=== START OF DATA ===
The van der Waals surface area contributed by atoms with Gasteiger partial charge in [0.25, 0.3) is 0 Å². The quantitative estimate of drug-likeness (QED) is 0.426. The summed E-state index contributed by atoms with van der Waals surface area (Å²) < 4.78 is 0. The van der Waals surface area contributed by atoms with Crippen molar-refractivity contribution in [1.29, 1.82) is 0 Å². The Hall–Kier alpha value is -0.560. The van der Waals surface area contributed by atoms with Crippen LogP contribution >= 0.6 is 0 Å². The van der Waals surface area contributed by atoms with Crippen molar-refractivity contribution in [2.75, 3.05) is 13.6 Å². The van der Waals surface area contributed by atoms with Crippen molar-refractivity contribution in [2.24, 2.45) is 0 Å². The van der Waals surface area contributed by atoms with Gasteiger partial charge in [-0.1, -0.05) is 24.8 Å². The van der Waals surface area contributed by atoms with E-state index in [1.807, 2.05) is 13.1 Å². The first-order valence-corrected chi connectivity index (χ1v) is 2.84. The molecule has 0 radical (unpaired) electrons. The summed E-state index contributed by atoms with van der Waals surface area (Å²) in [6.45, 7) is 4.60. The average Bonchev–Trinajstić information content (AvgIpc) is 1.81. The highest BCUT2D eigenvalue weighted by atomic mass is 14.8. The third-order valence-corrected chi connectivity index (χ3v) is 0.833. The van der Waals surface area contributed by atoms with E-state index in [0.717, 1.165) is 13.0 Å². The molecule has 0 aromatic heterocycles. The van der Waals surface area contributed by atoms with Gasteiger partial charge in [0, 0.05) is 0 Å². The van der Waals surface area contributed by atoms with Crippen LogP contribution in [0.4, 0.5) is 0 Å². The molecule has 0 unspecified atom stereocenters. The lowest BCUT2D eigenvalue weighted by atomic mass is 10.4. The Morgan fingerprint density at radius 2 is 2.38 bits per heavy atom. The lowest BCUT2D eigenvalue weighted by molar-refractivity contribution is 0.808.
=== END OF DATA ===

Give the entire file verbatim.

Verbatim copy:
The van der Waals surface area contributed by atoms with Gasteiger partial charge in [0.25, 0.3) is 0 Å². The quantitative estimate of drug-likeness (QED) is 0.426. The summed E-state index contributed by atoms with van der Waals surface area (Å²) < 4.78 is 0. The van der Waals surface area contributed by atoms with Crippen molar-refractivity contribution in [1.29, 1.82) is 0 Å². The Hall–Kier alpha value is -0.560. The van der Waals surface area contributed by atoms with Crippen LogP contribution >= 0.6 is 0 Å². The van der Waals surface area contributed by atoms with Crippen molar-refractivity contribution in [2.75, 3.05) is 13.6 Å². The van der Waals surface area contributed by atoms with Crippen molar-refractivity contribution in [2.24, 2.45) is 0 Å². The van der Waals surface area contributed by atoms with Gasteiger partial charge in [-0.1, -0.05) is 24.8 Å². The van der Waals surface area contributed by atoms with E-state index in [1.807, 2.05) is 13.1 Å². The first-order valence-corrected chi connectivity index (χ1v) is 2.84. The molecule has 0 radical (unpaired) electrons. The summed E-state index contributed by atoms with van der Waals surface area (Å²) in [6.45, 7) is 4.60. The average Bonchev–Trinajstić information content (AvgIpc) is 1.81. The highest BCUT2D eigenvalue weighted by atomic mass is 14.8. The third-order valence-corrected chi connectivity index (χ3v) is 0.833. The van der Waals surface area contributed by atoms with E-state index in [0.717, 1.165) is 13.0 Å². The molecule has 0 aromatic heterocycles. The van der Waals surface area contributed by atoms with Gasteiger partial charge in [0, 0.05) is 0 Å². The van der Waals surface area contributed by atoms with Crippen LogP contribution in [0.4, 0.5) is 0 Å². The molecule has 0 unspecified atom stereocenters. The lowest BCUT2D eigenvalue weighted by atomic mass is 10.4. The Morgan fingerprint density at radius 2 is 2.38 bits per heavy atom. The lowest BCUT2D eigenvalue weighted by molar-refractivity contribution is 0.808.